Table 3: Systemic effects of hypertensive emergencies

Choosing the optimal drug for therapy among multiple intravenous anti-hypertensive agents to treat the AHE depends on the patient’s medical conditions as well as the preference of individual prescribers and institutional guidelines [13,25]. Calcium-channel blockers inhibit the L-type calcium channels, and the subclass of dihydropyridines (Clevidipine, Nicardipine, Nifedipine etc.) are commonly considered as a first-line treatment of hypertensive emergencies because of their strong vasodilatory effects and fewer side effects on cardiac conduction and contractility when compared to classes such as beta blockers [31, 59, 60].

Table 4: Intravenous antihypertensive medications.

Clevidipine for The Management of Acute Hypertension

Clevidipine is a third-generation, intravenous, dihydropyridine (DHP) calcium-channel blocker (CCB). Clevidipine was approved by the Federal Food and Drug Administration (FDA) of the USA in 2008 for BP reduction when oral therapy is not feasible or desirable [32,33]. Clevidipine is the only intravenous antihypertensive approved by the FDA in the last decade. The drug is an ultrashort-acting vasoselective calcium antagonist for short-term intravenous BP control that acts on L-type calcium channels [34]. These channels regulate the influx of calcium ions into the arterial smooth muscle cells during depolarization, and target excitable tissues, such as cardiac and smooth muscle, blood cells and neurons [32,34]. Clevidipine has high vascular selectivity, reducing the blood pressure by selectively dilating arterioles and reducing peripheral resistance, thus increasing stroke volume and cardiac output. It is composed of the two enantiomers S- and R-clevidipine. Both components of this racemic mixture are equally potent and produce a similar antihypertensive effect [35,36]. Clevidipine is formulated as a sterile, milky-white, ready-to-use lipid intravenous emulsion that is almost insoluble in water and has a pH of 6.0 – 8.0 [35,36]. Clevidipine is formulated in an oil-in-water or 20% lipid emulsion of soybean oil (200 mg/ml), contains approximately 0.2 g of fat per milliliter (2.0 kcal/ml), glycerin (22.5 mg/ml), purified egg yolk phospholipids (12 mg/ml), and sodium hydroxide to adjust pH.35 Strict asepsis must be maintained during administration of clevidipine infusion, because it contains phospholipids and can support microbial growth. If any contamination is suspected, the medication must be discarded. Once the stopper is punctured, the drug must be used within 12 hours. Clevidipine is administered as an intravenous infusion and is rapidly metabolized by plasma and extravascular esterases to an inactive carboxylic acid metabolite and formaldehyde molecules. It reaches a steady-state arterial blood concentration (Vdss 0.17 l/kg) quickly during infusion, and the concentration declines rapidly post infusion, regardless of the infusion length, resulting in a rapid onset as well as rapid recovery of effect [37]. 99.7% of clevidipine is protein bound in plasma at body temperature, though no concentration dependent protein binding of clevidipine has been observed. Clevidipine is considered a high-clearance drug with a mean blood clearance (CLb), independent of body weight, of 0.142 1/min/kg, resulting in extremely short initial (1.6 min) and terminal (15.5 min) half-lives. The relatively short termination of therapeutic effect is primarily related to the elimination rate of the compound than its redistribution.The contribution of the metabolism in blood (as opposed to tissues) to the total elimination of clevidipine is considered to be less than 10%. This emphasizes the high esterase activity in the extravascular tissues. The elimination of clevidipine is not affected by hepatic or renal dysfunction. Clevidipine is excreted primarily in the urine (63 – 74%) and feces (7 – 22%) within the first 72 h after administration [38].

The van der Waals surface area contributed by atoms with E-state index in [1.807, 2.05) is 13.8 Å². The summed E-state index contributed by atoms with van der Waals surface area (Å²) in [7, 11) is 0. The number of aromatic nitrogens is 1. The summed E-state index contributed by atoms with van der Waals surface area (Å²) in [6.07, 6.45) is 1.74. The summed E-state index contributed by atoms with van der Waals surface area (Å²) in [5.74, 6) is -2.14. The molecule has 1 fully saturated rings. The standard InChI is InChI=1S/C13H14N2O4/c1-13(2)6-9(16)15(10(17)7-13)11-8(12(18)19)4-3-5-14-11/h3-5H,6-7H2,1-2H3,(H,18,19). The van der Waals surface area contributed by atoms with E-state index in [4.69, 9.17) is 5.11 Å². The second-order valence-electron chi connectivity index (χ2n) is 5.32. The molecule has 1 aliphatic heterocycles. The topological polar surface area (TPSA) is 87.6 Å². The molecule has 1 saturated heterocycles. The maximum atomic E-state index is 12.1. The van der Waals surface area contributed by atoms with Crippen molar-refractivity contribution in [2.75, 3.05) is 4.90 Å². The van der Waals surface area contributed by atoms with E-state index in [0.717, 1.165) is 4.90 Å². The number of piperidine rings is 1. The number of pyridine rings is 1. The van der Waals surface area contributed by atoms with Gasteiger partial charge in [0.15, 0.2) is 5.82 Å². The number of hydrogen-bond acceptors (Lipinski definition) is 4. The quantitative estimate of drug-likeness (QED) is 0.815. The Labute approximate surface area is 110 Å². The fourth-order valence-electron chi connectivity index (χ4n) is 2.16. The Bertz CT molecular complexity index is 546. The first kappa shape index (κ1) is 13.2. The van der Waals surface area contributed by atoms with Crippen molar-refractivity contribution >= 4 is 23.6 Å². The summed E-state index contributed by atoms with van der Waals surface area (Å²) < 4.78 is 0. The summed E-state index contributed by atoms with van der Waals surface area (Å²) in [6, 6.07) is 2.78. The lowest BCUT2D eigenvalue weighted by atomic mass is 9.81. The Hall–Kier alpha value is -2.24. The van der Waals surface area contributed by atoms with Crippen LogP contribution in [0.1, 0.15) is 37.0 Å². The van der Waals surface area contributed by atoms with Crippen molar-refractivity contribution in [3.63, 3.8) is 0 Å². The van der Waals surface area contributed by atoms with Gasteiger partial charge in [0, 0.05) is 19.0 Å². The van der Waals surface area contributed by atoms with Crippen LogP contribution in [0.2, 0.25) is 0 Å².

Clevidipine is administered as an intravenous infusion via a peripheral or central venous catheter. The medication is contraindicated in patients with allergies to soy products, eggs, and egg products, or defective lipid metabolism. The onset of action of intravenous clevidipine is within 2-4 minutes,when it produces a 4-5% decrease in SBP. After initiation of clevidipine intravenous infusion, the clevidipine plasma concentration decreases in a biphasic pattern. During the first phase, 85-90% of clevidipine is eliminated with an elimination half-life of 1 minute and a terminal half-life of 15 minutes [32]. Clevidpine is a specific arteriolar dilator, causing a decrease in arterial resistance and leading to a decrease in mean BP [37]. Because of selective action on arteriols, clevidpine has minimal or no effects on heart rate, myocardial contractility, conduction, cardiac output and stroke volume [18,28].

Owing to the drug’s pharmacological profile, which includes rapid onset of action, small volume of distribution, and high clearance, clevidipine can be considered an ideal agent in patients with AHE. Clinical studies with clevidipine have consistently demonstrated its safety and efficacy in patients with acute hypertensive episodes requiring treatment with parental antihypertensive medications.

Pharmacodynamic and pharmacokinetic properties of clevidipine had been evaluated in healthy volunteers in clinical trials. Intravenous clevidipine was shown to have a short duration of action, short half-life, high clearance rate and fast elimination. Clevidipine was rapidly titratable, safe and well tolerated [37,38,39].